Applications to School Up, New Class Exceptional
When Amy Brown took a statistical methods class in college and developed an interest in quantitative methods, a professor asked her if she’d ever considered going into public health. It seemed a logical choice: “I was also interested in helping under-served populations,” Brown said.
As a new master of health sciences (MHS) student in the Department of International Health, Brown was one of 325 new students at the three-day orientation at the Johns Hopkins Bloomberg School of Public Health beginning August 30.
Those 325 students numbered 34 fewer than last year’s class. The decrease was not due to a lack of interest. On the contrary: Applications for the 2004-05 class were up over 7 percent from last year’s 2,384, and up 26 percent from 2002-03.
“We have been even more selective in the students we have admitted this year,” said Robert Hradsky, assistant dean for student affairs. “Having a larger applicant pool to choose from allows us to select the cream of the crop.”
According to the Association of Schools of Public Health, applications to schools of public health are up nationwide: 6.9 percent from 2002-03 to 2003-04. (Figures for this year aren’t yet available.)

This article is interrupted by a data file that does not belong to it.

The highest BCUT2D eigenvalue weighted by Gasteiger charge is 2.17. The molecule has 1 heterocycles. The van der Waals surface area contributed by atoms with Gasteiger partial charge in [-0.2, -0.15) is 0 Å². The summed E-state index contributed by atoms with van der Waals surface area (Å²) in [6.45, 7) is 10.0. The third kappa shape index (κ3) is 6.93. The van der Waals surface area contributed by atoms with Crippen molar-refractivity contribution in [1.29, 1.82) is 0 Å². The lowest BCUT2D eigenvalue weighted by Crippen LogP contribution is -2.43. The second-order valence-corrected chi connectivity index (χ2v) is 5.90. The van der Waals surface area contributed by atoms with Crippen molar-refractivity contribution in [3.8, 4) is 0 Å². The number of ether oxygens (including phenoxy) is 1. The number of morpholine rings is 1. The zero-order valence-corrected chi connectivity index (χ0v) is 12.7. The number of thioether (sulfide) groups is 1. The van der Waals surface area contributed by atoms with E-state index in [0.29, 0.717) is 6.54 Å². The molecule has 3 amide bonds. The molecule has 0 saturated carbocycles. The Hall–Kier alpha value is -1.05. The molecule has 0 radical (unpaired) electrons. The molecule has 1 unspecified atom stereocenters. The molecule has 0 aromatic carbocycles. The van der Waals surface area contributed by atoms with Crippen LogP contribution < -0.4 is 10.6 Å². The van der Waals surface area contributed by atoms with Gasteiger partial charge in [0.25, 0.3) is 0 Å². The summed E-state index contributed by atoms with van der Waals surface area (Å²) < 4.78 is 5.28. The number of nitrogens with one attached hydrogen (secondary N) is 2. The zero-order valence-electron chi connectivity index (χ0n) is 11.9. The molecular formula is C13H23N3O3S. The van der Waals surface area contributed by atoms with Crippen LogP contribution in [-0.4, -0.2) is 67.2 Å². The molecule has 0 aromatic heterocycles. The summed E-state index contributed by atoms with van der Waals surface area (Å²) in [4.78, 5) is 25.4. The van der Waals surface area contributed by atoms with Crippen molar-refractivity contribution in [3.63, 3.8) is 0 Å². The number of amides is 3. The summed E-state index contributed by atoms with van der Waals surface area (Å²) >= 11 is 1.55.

Brown says she chose Hopkins because of the rankings and because the School has a practice-based orientation in addition to a research one.
Nagesh Borse, a new PhD student in the Disease Control and Prevention track in International Health, was accepted at Tulane and Harvard as well as the Bloomberg School. He says he came to Baltimore on the recommendation of a former Bloomberg professor and because he was impressed by the collaboration between the Bloomberg School and the World Health Organization in Geneva.
“This year’s class is exceptional,” said Alfred Sommer, MD, MHS, Dean of the Bloomberg School. “The various procedures put into place over the past three to eight years to better educate prospective students about the wonderful opportunities at the School continue to bear fruit.”
The new Hopkins Sommer Scholars program is expected to draw even more stellar applicants. Beginning with the 2005-2006 school year, up to 15 new master’s and up to 15 new PhD students selected for this elite program will have their tuition paid and receive a stipend.
“We hope the Sommer Scholars program will ensure that the most promising future public health leaders will come to the School, and that it will attract outstanding individuals who might never have thought about a career in public health,” said Sommer. “Our main concern is not the quantity of applicants or students, but ensuring that we keep attracting the very best.” --Kristi Birch